Gaylene Gould

Gaylene Gould




Gaylene Gould writes fiction, cultural criticism and screenplays. Her first novel was called The Sacrifice. She grew up as one of the few black residents on Leicester's New Parks council estate. Part of the community and yet living at its periphery gave her a lifelong interest in stories that explore liminal spaces.

In her roles as coach, curator, consultant and project manager, Gaylene has supported many groups including black and women artists, young people in former mining towns and African filmmakers. She is regularly broadcast as a critic on BBC Radio 4's Front Row and she runs workshops for writers.

Gaylene studied Arts Administration at De Montfort University (then Leicester Polytechnic). She has worked with a range of national and international agencies including Arts Council England, Toronto International Film Festival, Apples and Snakes and the Bernie Grant Arts Centre.

Leicester has continued to act as muse for Gaylene's work as artist and writer. Her first novel The Sacrifice is set there. She co-founded the Coloured Girls dance collective, produced installations for the Y Theatre in Leicester, documentaries for Carlton TV and was Artistic Director of Griotographies, a performance programme involving over seventy local artists.


Creative Work

From The Sacrifice

I want to fess up. I do. I have to so I can save our Frankie. It’s just that I don’t know how to say it yet or which of the words fit right in my mouth. I ain’t been able to practice. Then I don’t know where to start. If I begin with what I did then you won’t believe me. You’ll say it was Frankie’s fault that he’s a bad influence, which is what you all think anyway. Even TT. It’s only ‘cos Frankie’s coloured, I mean Afro-Caribbean, well Jamaican, or whatever - and he’s a bloke and all black blokes turn you bad don’t they? They won’t believe that girls could come up with a plan like I did.

The only thing Frankie’s guilty of is turning sixteen like it’s some bad t’ing, some sort of curse. Like it's our fault we got to grow up. That’s why I got to tell ‘cos he’s a man now and he’ll get sent down. Frankie couldn’t stand that. I couldn’t stand that either. Me, I’m only 14 and a girl so they can’t do 'owt to me can they? Frankie said that more black men get banged up than get jobs in this country. He didn’t say if black girls get banged up too. I don’t know if anyone’s counted that number.

He’s probably in this pig-pen somewhere. He might be right on the other side of this puke green wall I’m touching. I shouted for him when I got here but they came in and told me to shut it so I did. Frankie would’ve given me that ‘Yes H-inglish girl’ look, would have done that turning away to smile on his own thing that he does. He can’t really be cussing me ‘cos I am an English girl. I mean I was born here. So how comes it makes my insides go cold when he says it like I just downed a Slush Puppie? Anyhow it don’t matter, as long as he’s in here, close to me.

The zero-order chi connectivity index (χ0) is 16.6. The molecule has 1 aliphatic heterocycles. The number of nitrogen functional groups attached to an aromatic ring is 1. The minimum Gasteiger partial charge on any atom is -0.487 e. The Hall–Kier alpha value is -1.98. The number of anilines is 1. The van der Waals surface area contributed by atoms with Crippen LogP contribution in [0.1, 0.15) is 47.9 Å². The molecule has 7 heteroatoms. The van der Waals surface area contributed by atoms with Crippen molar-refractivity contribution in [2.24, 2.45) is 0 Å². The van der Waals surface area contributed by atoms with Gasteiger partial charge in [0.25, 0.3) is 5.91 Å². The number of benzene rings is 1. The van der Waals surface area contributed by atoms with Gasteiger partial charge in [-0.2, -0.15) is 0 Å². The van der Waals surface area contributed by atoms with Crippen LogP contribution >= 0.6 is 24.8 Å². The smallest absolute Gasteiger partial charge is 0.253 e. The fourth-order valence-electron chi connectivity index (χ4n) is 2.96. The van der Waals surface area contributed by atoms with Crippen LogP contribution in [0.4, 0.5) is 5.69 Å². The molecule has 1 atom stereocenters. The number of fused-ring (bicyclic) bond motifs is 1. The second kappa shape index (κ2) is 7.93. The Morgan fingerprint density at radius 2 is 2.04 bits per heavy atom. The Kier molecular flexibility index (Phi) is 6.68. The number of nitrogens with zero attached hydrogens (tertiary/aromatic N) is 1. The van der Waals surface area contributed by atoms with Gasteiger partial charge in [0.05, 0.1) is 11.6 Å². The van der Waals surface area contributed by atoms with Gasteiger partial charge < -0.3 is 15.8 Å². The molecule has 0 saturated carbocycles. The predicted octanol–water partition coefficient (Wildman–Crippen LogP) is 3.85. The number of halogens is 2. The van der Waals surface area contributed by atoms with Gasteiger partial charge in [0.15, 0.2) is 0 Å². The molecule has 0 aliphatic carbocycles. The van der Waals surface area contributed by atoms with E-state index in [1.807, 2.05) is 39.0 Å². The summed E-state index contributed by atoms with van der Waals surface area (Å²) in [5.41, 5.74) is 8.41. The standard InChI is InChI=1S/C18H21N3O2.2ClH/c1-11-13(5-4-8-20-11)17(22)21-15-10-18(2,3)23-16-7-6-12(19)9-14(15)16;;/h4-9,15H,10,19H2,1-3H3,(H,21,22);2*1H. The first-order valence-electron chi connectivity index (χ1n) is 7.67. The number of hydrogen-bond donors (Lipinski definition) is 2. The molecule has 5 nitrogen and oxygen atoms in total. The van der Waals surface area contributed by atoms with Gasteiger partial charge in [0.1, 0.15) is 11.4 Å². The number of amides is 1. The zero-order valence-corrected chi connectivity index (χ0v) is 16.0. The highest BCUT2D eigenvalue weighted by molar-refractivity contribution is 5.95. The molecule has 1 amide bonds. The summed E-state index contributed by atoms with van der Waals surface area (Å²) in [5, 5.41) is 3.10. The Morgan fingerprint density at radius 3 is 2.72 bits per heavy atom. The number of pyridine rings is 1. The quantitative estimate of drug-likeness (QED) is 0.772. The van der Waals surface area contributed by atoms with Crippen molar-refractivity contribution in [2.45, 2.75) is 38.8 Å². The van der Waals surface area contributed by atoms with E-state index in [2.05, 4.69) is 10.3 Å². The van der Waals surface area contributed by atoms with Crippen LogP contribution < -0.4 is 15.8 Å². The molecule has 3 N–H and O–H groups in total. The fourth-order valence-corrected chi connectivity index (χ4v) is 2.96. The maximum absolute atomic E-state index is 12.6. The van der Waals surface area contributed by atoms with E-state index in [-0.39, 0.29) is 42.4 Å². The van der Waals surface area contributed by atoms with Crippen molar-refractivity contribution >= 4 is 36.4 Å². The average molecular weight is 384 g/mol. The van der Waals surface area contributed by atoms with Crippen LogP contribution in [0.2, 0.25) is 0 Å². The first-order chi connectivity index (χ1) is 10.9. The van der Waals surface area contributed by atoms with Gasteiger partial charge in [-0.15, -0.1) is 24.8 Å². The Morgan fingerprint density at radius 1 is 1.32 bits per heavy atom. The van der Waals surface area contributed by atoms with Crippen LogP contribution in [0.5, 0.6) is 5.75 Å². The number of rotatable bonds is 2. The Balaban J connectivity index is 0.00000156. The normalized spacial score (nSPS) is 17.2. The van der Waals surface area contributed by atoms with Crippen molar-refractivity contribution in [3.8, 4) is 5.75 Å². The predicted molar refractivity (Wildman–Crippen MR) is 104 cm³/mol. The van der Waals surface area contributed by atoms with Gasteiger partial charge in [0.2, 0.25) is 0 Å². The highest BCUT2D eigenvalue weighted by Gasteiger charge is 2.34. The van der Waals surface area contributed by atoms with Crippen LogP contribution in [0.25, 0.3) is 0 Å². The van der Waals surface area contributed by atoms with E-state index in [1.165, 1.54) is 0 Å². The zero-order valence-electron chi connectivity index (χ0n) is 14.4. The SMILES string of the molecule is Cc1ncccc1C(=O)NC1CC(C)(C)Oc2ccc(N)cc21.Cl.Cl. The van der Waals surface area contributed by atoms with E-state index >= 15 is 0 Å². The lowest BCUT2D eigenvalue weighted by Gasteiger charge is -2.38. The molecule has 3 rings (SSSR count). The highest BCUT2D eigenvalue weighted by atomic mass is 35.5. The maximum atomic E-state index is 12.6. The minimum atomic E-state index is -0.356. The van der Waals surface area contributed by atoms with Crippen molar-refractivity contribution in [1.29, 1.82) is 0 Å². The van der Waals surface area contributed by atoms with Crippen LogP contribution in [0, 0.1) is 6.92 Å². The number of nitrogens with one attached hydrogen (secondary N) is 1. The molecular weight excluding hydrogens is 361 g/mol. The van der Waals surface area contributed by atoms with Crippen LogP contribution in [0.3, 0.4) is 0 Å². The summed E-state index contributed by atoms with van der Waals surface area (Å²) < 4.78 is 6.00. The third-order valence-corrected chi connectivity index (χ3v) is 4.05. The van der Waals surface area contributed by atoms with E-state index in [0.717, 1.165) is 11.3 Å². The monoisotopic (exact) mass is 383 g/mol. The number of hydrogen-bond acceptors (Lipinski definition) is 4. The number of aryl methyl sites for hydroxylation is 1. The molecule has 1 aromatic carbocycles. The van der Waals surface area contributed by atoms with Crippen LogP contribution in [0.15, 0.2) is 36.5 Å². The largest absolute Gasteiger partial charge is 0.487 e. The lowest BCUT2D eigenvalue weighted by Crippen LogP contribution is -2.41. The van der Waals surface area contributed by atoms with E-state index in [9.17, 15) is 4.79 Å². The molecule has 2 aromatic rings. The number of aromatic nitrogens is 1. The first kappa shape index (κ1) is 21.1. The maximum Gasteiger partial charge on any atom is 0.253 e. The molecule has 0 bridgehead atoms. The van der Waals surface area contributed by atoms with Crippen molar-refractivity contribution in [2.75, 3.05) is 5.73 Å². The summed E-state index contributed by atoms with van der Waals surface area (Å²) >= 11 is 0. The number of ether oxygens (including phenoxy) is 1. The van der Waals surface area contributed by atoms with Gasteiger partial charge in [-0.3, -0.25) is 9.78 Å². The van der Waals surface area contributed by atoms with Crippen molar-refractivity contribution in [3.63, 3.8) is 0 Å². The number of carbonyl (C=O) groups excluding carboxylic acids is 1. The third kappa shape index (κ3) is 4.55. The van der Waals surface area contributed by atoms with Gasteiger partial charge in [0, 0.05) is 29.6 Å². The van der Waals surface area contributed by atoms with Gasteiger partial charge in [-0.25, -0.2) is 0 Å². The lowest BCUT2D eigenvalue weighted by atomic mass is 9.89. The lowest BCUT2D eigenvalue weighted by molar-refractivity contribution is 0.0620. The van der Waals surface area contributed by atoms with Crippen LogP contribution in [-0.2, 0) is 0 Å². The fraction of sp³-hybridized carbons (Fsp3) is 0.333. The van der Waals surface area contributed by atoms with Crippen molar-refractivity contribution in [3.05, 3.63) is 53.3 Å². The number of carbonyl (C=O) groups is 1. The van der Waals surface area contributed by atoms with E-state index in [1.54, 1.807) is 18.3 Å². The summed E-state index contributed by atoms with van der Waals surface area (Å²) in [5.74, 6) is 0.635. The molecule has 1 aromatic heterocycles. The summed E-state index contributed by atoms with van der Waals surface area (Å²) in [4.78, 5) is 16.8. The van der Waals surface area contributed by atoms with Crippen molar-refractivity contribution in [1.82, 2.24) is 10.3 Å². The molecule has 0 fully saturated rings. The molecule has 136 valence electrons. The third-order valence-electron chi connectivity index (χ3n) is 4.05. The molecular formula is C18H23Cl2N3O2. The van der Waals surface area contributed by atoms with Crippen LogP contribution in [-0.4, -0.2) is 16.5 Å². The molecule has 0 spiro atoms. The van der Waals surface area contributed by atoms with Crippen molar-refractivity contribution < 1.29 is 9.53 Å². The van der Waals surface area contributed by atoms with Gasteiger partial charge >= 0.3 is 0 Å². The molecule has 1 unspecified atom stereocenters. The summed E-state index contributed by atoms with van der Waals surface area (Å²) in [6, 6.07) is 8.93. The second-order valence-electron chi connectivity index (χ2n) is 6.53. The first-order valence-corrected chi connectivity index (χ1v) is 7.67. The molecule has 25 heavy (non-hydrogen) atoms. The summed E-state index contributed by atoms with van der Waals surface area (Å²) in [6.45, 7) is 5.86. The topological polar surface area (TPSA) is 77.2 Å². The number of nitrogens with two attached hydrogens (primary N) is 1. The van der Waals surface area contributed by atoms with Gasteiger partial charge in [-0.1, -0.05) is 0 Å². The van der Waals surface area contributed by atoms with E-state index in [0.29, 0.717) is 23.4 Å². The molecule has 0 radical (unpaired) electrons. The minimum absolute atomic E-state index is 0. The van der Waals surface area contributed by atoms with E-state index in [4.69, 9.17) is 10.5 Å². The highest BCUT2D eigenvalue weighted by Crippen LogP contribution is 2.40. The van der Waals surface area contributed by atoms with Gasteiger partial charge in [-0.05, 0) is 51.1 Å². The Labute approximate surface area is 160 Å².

These are the opening paragraphs of my first novel The Sacrifice. The novel is a full-length version of the published short story of the same name. After completing the short piece, the characters didn’t disappear but continued to hang around, reminding me that I had only just begun to tell their tale. And they were right. Those teenagers have a compelling story, as do their offspring and the city that provides the backdrop to their drama. A trilogy was born which will eventually span thirty years and three generations of young black heroines coming of age in multiracial Leicester.

Not to give too much away (it is a thriller after all), this first installment is narrated by Jessie, a fourteen year-old Antiguan-British girl growing up in a children’s home in Leicester and wrestling with faith, loss and sexuality. Set in the late Seventies and early Eighties, the rise of the National Front, riots and paedophilia, Jessie feels forced to make a sacrifice. It will, she hopes, save her makeshift family, a group of friends including Orphan, who isn’t the youngest or the ugliest but was abandoned by his family anyway. It also includes the quiet and fiercely loyal TT, and Frankie who ignites in her a dangerous passion. It’s a story of moral choice and consequence but more importantly it’s an exploration of how impossible it is to understand love if you have never been shown.

People commonly ask why I chose this subject and setting. The simple answer is I am concerned with those who live at the sharp end of life and being abandoned as a child is as sharp as it gets. It also provides a chance to explore one of the most contentious and extraordinary cities in the world. Leicester will be the first in Europe to have a majority non-white population. It showed those of us raised within it what exists beyond tolerance: it is compassion.



The Stories within the Songs, Creativity, Money, Love: Learning for the 21st Century, Creative Blueprint 2011
Shadowing, Flava: Wedge Curatorial Projects 1997-2007, Wedge Curatorial Projects, 2008
The Sacrifice, x-24 Unclassified, Flipped Eye, 2007
Work published in Vertigo Magazine, 2002-2004
Work published in 13 Conversations and art, culture and race politics, Artexte Editions, 2002

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